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The Scandal of Empire: India and the Creation of Imperial Britainby Nicholas B. Dirks
Synopses & Reviews
Many have told of the East India Company's extraordinary excesses in eighteenth-century India, of the plunder that made its directors fabulously wealthy and able to buy British land and titles, but this is only a fraction of the story. When one of these men--Warren Hastings--was put on trial by Edmund Burke, it brought the Company's exploits to the attention of the public. Through the trial and after, the British government transformed public understanding of the Company's corrupt actions by creating an image of a vulnerable India that needed British assistance. Intrusive behavior was recast as a civilizing mission. In this fascinating, and devastating, account of the scandal that laid the foundation of the British Empire, Nicholas Dirks explains how this substitution of imperial authority for Company rule helped erase the dirty origins of empire and justify the British presence in India.
The Scandal of Empire reveals that the conquests and exploitations of the East India Company were critical to England's development in the eighteenth century and beyond. We see how mercantile trade was inextricably linked with imperial venture and scandalous excess and how these three things provided the ideological basis for far-flung British expansion. In this powerfully written and trenchant critique, Dirks shows how the empire projected its own scandalous behavior onto India itself. By returning to the moment when the scandal of empire became acceptable we gain a new understanding of the modern culture of the colonizer and the colonized and the manifold implications for Britain, India, and the world.
The Scandal of Empire reveals that the conquests and exploitations of the East India Company were critical to England's development in the eighteenth century and beyond. In this powerfully written critique, Nicholas Dirks shows how the empire projected its own scandalous behavior onto India itself. By returning to the moment when the scandal of empire became acceptable, we gain a new understanding of the modern culture of the colonizer and the colonized and the manifold implications for Britain, India, and the world.
Dipesh Chakrabartys eagerly anticipated book examines the politics of history through the career—and in many ways tragic fate—of the distinguished historian Sir Jadunath Sarkar (1870-1957). One of the most important scholars in India during the first half of the twentieth century, Sarkar was knighted in 1929 and is still the only Indian historian to have ever been elected an Honorary Fellow of the American Historical Association. He was a universalizing and scientific” historian, highly influential during much of his career, but, by the end of his lifetime, he became marginalized by the history establishment in India. History,” Chakrabarty writes, sometimes plays truant with historians”: by the 1970s—when Chakrabarty himself was a novice historian—Sarkar was almost completely forgotten. Through Sarkars story, Chakrabarty explores the role of historical scholarship in Indias colonial modernity and throws new light on the ways that postcolonial Indian historians embraced a more partisan idea of truth in the name of democratic” and anti-colonial” politics.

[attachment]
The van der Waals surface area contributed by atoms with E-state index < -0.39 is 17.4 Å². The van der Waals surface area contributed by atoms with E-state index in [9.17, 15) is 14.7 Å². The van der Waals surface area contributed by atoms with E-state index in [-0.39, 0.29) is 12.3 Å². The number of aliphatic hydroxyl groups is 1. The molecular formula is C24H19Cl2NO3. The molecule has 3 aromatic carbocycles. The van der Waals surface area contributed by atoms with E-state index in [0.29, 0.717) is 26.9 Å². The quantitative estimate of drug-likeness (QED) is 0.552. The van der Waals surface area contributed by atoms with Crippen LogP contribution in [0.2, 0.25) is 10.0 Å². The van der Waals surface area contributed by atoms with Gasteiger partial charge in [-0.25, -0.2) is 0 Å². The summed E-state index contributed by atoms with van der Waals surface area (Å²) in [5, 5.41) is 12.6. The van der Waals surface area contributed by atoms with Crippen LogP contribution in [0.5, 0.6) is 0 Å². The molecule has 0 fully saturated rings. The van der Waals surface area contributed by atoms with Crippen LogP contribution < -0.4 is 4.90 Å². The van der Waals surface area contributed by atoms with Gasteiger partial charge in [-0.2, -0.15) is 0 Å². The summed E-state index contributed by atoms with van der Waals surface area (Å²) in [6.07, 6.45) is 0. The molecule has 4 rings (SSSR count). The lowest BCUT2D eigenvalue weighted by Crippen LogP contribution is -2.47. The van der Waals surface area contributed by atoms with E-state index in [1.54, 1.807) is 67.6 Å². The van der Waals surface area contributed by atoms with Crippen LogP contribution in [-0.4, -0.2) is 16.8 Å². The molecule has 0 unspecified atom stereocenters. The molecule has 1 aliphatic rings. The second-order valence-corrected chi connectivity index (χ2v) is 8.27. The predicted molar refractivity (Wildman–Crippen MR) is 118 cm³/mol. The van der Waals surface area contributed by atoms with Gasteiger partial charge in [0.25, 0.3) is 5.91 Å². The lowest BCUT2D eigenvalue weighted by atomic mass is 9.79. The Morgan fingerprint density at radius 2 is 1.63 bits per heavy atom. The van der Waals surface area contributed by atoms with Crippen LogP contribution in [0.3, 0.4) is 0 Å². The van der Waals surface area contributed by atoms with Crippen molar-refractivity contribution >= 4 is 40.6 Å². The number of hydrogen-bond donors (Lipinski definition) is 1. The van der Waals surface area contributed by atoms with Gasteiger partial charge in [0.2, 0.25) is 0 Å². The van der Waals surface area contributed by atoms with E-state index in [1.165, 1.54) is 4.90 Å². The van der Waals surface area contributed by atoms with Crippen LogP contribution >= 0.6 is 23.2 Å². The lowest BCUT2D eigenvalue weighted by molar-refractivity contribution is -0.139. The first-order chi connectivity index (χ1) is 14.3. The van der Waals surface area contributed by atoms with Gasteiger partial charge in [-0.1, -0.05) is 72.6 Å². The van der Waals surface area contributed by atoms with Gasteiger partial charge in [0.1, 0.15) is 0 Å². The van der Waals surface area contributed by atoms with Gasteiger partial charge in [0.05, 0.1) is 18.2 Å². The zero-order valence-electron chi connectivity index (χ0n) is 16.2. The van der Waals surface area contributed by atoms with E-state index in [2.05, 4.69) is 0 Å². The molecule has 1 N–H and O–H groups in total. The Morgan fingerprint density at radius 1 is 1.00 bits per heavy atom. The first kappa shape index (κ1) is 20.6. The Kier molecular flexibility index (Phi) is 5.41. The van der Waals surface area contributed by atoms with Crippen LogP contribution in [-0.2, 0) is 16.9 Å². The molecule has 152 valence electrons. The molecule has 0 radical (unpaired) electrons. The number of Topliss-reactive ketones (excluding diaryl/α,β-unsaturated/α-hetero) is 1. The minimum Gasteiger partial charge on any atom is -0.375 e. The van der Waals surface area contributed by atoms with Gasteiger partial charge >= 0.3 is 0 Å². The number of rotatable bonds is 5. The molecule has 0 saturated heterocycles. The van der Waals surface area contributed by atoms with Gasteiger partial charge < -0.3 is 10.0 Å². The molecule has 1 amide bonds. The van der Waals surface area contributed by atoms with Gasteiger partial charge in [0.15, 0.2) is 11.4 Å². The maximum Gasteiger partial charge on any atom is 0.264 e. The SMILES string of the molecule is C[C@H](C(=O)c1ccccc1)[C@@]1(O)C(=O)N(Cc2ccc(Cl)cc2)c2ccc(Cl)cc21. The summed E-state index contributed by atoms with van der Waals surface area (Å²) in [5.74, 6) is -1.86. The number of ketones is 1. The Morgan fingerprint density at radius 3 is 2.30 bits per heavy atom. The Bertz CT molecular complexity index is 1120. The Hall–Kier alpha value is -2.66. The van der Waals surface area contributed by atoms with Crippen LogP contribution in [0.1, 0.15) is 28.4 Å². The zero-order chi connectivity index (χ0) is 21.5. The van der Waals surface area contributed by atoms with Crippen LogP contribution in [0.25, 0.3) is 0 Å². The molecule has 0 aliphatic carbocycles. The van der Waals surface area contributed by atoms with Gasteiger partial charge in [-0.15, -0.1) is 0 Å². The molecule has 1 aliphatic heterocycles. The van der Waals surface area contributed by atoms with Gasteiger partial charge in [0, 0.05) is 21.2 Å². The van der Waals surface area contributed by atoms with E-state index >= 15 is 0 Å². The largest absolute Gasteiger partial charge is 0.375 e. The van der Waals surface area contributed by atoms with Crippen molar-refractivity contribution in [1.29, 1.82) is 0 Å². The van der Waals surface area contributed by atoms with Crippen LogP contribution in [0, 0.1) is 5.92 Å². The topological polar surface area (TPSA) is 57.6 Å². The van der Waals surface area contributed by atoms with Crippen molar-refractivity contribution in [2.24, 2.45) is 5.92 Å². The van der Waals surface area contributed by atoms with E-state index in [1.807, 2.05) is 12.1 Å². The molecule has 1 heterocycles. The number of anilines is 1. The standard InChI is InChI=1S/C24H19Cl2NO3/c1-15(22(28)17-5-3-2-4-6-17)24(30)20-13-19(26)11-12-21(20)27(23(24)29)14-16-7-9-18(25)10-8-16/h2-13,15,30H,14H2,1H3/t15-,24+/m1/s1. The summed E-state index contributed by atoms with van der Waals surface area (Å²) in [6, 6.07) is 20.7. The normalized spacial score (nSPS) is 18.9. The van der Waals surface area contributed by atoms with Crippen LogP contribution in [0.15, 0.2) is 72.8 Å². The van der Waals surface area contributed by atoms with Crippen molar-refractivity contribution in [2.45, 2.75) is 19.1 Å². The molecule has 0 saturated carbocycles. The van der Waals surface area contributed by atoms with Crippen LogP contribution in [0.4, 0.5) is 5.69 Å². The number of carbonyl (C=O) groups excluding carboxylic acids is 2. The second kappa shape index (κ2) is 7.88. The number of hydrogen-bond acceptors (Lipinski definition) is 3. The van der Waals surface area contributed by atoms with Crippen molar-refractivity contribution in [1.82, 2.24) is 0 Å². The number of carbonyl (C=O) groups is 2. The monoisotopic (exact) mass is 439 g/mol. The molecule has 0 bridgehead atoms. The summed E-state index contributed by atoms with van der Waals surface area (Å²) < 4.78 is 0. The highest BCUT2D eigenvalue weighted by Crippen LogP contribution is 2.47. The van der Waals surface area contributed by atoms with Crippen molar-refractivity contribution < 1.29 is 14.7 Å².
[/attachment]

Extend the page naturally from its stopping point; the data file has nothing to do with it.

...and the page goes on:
A leading scholar in early twentieth-century India, Sir Jadunath Sarkar (1870–1958) was knighted in 1929 and became the first Indian historian to gain honorary membership in the American Historical Association. By the end of his lifetime, however, he had been marginalized by the Indian history establishment, as postcolonial historians embraced alternative approaches in the name of democracy and anti-colonialism. The Calling of History examines Sarkar’s career—and poignant obsolescence—as a way into larger questions about the discipline of history and its public life.
Through close readings of more than twelve hundred letters to and from Sarkar along with other archival documents, Dipesh Chakrabarty demonstrates that historians in colonial India formulated the basic concepts and practices of the field via vigorous—and at times bitter and hurtful—debates in the public sphere. He furthermore shows that because of its non-technical nature, the discipline as a whole remains susceptible to pressure from both the public and the academy even today. Methodological debates and the changing reputations of scholars like Sarkar, he argues, must therefore be understood within the specific contexts in which particular histories are written.
Insightful and with far-reaching implications for all historians, The Calling of History offers a valuable look at the double life of history and how tensions between its public and private sides played out in a major scholar’s career.
About the Author
Nicholas B. Dirks is the Franz Boas Professor of Anthropology and History, and Vice President for Arts and Sciences and Dean of the Faculty, at Columbia University.
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History and Social Science » Asia » India » Ancient and General